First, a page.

However, with that in mind, I found this book to be littered with slight cliches. Ilias, for example. He's the Master's son and he's pretty much untouchable because of that. His training is his life, his father is his only family, and he does not pay attention to women. Yet the first time he sees Celaena he is immediately smitten and is constantly smiling at her. It's like a love at first sight thing, slightly frustrating and incredibly cliche.

And, of course, the slight effects of a love triangle emerge in this one because while she has the beautifully quiet, mysterious, yet understanding and passionate Ilias pursuing her in his own, unique way, all she can think about is Sam back home. Sam, who went along with her plan to free the slaves and had to be restrained when she was being punished because the Assassin King knew he could not see her heart. It's obvious there's a lot going on between the two of them that will most likely be revealed in novella three since she is journeying back home.

The ending of this book is what blew me away. Again, Celaena's heart shown and her morals emerged under surprising circumstances. I truly am enjoying this slow reveal of her buried heart. It's rather brilliant, really. But the very last page is what blew me away. I won't give anything away, but I have infinite respect for the desert people because of it. It's one of those things that hits home and strikes your heart.

Lastly, I have to point out that this lacked proper editing as well. It wasn't as bad as the first one, I only spotted one grammatical error, but Maas actually spelled one of her own character's names wrong. Ansel is a huge character in this novella because she's Celaena's roommate and her first real female friend. Really, she's her closest ally there. In a world where most people are silent, Ansel couldn't shut up. But at one point her name was spelled Ansell. Really? I mean, a main character's name can't even be corrected? These are novellas for a huge series! Where is the editing?! How did nobody catch that?!

The lack of editing in these novellas will be the death of me.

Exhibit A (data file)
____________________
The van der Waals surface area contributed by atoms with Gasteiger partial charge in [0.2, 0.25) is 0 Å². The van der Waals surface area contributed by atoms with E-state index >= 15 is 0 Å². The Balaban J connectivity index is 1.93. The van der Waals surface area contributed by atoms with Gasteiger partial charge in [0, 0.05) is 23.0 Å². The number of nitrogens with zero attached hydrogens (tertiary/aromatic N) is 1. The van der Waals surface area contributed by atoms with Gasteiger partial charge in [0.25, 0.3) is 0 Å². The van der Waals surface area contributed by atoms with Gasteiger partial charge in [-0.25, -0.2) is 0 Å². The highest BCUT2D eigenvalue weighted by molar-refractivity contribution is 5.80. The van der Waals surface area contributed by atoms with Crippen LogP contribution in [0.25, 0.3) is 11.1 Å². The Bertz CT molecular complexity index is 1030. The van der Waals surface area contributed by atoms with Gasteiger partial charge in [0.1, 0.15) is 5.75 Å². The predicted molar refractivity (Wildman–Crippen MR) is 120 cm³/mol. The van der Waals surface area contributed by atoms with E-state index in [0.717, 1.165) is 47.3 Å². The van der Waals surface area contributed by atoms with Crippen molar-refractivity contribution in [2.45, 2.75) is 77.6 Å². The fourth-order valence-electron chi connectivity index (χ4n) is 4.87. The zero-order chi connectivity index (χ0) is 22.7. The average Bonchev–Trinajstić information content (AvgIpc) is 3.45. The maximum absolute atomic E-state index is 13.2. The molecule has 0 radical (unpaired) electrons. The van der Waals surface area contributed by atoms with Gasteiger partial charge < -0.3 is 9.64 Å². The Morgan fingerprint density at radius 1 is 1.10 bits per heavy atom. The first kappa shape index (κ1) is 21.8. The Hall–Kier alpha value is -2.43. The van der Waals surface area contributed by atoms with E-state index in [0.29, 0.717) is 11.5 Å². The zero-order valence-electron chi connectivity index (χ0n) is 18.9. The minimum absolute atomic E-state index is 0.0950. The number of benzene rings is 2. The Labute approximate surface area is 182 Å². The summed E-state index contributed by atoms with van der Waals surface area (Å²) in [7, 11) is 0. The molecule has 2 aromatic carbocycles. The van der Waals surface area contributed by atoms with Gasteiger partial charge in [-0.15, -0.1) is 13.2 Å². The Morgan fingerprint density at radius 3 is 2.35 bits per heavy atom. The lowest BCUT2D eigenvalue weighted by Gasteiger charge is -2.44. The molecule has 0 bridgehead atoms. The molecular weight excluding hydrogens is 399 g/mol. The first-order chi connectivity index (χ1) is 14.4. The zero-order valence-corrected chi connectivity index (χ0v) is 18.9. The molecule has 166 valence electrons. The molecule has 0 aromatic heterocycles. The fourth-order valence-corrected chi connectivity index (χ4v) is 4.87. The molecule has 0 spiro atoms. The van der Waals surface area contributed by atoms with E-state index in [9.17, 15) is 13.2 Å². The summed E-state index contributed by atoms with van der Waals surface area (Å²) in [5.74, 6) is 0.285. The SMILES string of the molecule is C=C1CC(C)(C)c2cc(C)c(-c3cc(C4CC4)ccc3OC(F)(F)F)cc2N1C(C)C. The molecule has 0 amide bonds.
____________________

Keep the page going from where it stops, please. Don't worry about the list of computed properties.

3.5 stars

|Amazon|Goodreads|Author's Website|

Review: The Assassin and the Pirate Lord by Sarah J. Maas

Series: Throne of Glass #0.1
Publication Date: January 13, 2012
Publisher: Bloomsbury Children's
Reading Level: Young Adult
Pages: 70 (eBook)
Source: Loaned from Gillian
A Throne of Glass novella.

On a remote island in a tropical sea, Celaena Sardothien, feared assassin, has come for retribution. She’s been sent by the Assassin’s Guild to collect on a debt they are owed by the Lord of the Pirates. But when Celaena learns that the agreed payment is not in money, but in slaves, her mission suddenly changes—and she will risk everything to right the wrong she’s been sent to bring about.
~*~Lili's Reflections~*~

The book begins with Celaena being the badass we all know she is when she goes to retrieve the body of a fallen fellow assassin when none of the other assassin's in the guild were brave enough to do so. Shortly after she finds herself sailing towards The King of Pirates to make a deal, only to discover that she had been mislead and she was actually preparing to bring slaves back to Arobynn, the King of Assassins and the man who nearly raised her. She is forced to do this with Sam, a devilishly handsome yet infuriating assassin who despises the fact that she is the assassin heir instead of him. Either way, his banter with Celeana is very entertaining.

Despite the fact that Celeana is the tender age of sixteen, her skills are still prominent. The action sequences in this are great, as usual, but she never actually kills anyone. She claims she's an assassin and not a murderer, so she simply knocked out all her enemies. But she's an assassin! I can't believe I'm saying this, but couldn't she slit a throat or two to get away instead of repeatedly hitting people in the head with the hilt of her sword.

I also enjoyed Celaena's struggle with morals because, despite her profession, she has a heart. She does not support slavery and the fact that these innocent people are getting punished. Her victims die because they deserve it, and at least they die quick. This slaves don't deserve to be enslaved, and they often suffer for eternity. There was a great little moral compass thing going on because of this.

However, I wish the editing was better. I found a few grammatical errors and it seemed as if Maas could not decide on whether to name something Shipbreaker or Ship-Breaker. Rather sad that the editing is lacking in the first novella of such a beloved series.

All in all, not my favorite novella out there, but I'm certainly curious to see what happens next. On to novella number two!

3 stars


Review: Never Too Far by Abbi Glines

Series: Too Far #2
Publication Date: February 25, 2013
Reading Level: New Adult, 18+
Pages: 200 (eBook)
Source: Borrowed from a friend
He had held a secret that destroyed her world.

Everything she had known was no longer true.

Blaire couldn’t stop loving him but she knew she could never forgive him.
Now, she was back home and learning to live again. Moving on with life… until something happened to send her world spinning once again.